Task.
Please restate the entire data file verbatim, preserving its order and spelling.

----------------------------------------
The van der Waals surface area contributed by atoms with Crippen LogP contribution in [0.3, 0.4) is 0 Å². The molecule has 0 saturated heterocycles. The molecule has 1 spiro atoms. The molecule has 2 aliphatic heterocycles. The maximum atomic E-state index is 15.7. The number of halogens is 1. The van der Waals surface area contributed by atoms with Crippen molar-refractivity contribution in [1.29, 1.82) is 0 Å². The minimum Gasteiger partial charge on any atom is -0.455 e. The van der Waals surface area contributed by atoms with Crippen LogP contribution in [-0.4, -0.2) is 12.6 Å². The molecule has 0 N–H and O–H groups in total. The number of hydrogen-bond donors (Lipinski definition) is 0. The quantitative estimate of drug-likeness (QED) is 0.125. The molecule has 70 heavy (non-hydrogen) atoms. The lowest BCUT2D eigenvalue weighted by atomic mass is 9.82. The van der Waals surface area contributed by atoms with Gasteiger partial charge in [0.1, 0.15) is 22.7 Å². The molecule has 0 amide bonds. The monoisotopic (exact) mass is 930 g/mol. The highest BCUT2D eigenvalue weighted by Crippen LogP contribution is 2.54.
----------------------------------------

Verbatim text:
The van der Waals surface area contributed by atoms with Crippen LogP contribution in [0.3, 0.4) is 0 Å². The molecule has 0 saturated heterocycles. The molecule has 1 spiro atoms. The molecule has 2 aliphatic heterocycles. The maximum atomic E-state index is 15.7. The number of halogens is 1. The van der Waals surface area contributed by atoms with Crippen molar-refractivity contribution in [1.29, 1.82) is 0 Å². The minimum Gasteiger partial charge on any atom is -0.455 e. The van der Waals surface area contributed by atoms with Crippen LogP contribution in [-0.4, -0.2) is 12.6 Å². The molecule has 0 N–H and O–H groups in total. The number of hydrogen-bond donors (Lipinski definition) is 0. The quantitative estimate of drug-likeness (QED) is 0.125. The molecule has 70 heavy (non-hydrogen) atoms. The lowest BCUT2D eigenvalue weighted by atomic mass is 9.82. The van der Waals surface area contributed by atoms with Gasteiger partial charge in [0.1, 0.15) is 22.7 Å². The molecule has 0 amide bonds. The monoisotopic (exact) mass is 930 g/mol. The highest BCUT2D eigenvalue weighted by Crippen LogP contribution is 2.54.